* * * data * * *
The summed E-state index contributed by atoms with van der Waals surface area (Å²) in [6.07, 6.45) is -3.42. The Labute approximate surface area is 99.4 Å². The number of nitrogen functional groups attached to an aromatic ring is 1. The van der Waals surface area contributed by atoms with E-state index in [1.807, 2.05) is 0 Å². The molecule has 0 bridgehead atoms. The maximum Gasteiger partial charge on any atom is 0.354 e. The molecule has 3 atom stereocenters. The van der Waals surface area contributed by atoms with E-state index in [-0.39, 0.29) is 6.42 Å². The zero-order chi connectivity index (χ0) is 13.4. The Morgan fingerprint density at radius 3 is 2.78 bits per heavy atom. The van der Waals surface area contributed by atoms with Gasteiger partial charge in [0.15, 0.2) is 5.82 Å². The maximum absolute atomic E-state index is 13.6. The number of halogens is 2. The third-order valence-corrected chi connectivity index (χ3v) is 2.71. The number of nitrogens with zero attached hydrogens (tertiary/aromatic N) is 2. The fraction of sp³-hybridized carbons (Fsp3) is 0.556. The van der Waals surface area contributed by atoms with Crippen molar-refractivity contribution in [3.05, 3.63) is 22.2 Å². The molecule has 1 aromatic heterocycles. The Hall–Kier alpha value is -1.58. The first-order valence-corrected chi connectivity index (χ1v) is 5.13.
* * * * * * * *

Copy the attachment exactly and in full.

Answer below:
The summed E-state index contributed by atoms with van der Waals surface area (Å²) in [6.07, 6.45) is -3.42. The Labute approximate surface area is 99.4 Å². The number of nitrogen functional groups attached to an aromatic ring is 1. The van der Waals surface area contributed by atoms with E-state index in [1.807, 2.05) is 0 Å². The molecule has 0 bridgehead atoms. The maximum Gasteiger partial charge on any atom is 0.354 e. The molecule has 3 atom stereocenters. The van der Waals surface area contributed by atoms with E-state index in [-0.39, 0.29) is 6.42 Å². The zero-order chi connectivity index (χ0) is 13.4. The Morgan fingerprint density at radius 3 is 2.78 bits per heavy atom. The van der Waals surface area contributed by atoms with Gasteiger partial charge in [0.15, 0.2) is 5.82 Å². The maximum absolute atomic E-state index is 13.6. The number of halogens is 2. The third-order valence-corrected chi connectivity index (χ3v) is 2.71. The number of nitrogens with zero attached hydrogens (tertiary/aromatic N) is 2. The fraction of sp³-hybridized carbons (Fsp3) is 0.556. The van der Waals surface area contributed by atoms with Crippen molar-refractivity contribution in [3.05, 3.63) is 22.2 Å². The molecule has 1 aromatic heterocycles. The Hall–Kier alpha value is -1.58. The first-order valence-corrected chi connectivity index (χ1v) is 5.13.